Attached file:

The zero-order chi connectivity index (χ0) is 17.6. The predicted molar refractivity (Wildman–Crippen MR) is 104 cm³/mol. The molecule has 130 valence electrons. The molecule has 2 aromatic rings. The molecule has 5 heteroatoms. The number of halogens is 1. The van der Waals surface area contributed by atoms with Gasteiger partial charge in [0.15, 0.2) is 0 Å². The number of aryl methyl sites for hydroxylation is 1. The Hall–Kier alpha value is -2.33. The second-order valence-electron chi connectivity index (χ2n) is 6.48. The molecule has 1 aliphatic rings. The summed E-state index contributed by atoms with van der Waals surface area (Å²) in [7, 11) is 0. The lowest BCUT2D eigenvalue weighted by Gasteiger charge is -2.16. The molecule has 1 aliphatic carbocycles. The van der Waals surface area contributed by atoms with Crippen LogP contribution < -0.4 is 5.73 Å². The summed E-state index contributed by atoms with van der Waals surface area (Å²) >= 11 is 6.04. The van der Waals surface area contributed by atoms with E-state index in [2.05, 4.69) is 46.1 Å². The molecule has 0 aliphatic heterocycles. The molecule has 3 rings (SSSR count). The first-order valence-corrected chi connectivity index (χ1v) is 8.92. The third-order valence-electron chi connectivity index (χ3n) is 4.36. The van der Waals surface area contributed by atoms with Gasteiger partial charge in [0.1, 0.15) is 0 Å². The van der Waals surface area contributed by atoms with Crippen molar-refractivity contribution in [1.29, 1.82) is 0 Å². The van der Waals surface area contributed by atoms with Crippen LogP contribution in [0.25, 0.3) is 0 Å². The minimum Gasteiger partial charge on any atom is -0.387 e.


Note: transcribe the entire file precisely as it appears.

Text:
The zero-order chi connectivity index (χ0) is 17.6. The predicted molar refractivity (Wildman–Crippen MR) is 104 cm³/mol. The molecule has 130 valence electrons. The molecule has 2 aromatic rings. The molecule has 5 heteroatoms. The number of halogens is 1. The van der Waals surface area contributed by atoms with Gasteiger partial charge in [0.15, 0.2) is 0 Å². The number of aryl methyl sites for hydroxylation is 1. The Hall–Kier alpha value is -2.33. The second-order valence-electron chi connectivity index (χ2n) is 6.48. The molecule has 1 aliphatic rings. The summed E-state index contributed by atoms with van der Waals surface area (Å²) in [7, 11) is 0. The lowest BCUT2D eigenvalue weighted by Gasteiger charge is -2.16. The molecule has 1 aliphatic carbocycles. The van der Waals surface area contributed by atoms with Crippen LogP contribution < -0.4 is 5.73 Å². The summed E-state index contributed by atoms with van der Waals surface area (Å²) >= 11 is 6.04. The van der Waals surface area contributed by atoms with E-state index in [2.05, 4.69) is 46.1 Å². The molecule has 0 aliphatic heterocycles. The molecule has 3 rings (SSSR count). The first-order valence-corrected chi connectivity index (χ1v) is 8.92. The third-order valence-electron chi connectivity index (χ3n) is 4.36. The van der Waals surface area contributed by atoms with Gasteiger partial charge in [0.1, 0.15) is 0 Å². The van der Waals surface area contributed by atoms with Crippen molar-refractivity contribution in [1.29, 1.82) is 0 Å². The van der Waals surface area contributed by atoms with Crippen LogP contribution in [0.25, 0.3) is 0 Å². The minimum Gasteiger partial charge on any atom is -0.387 e.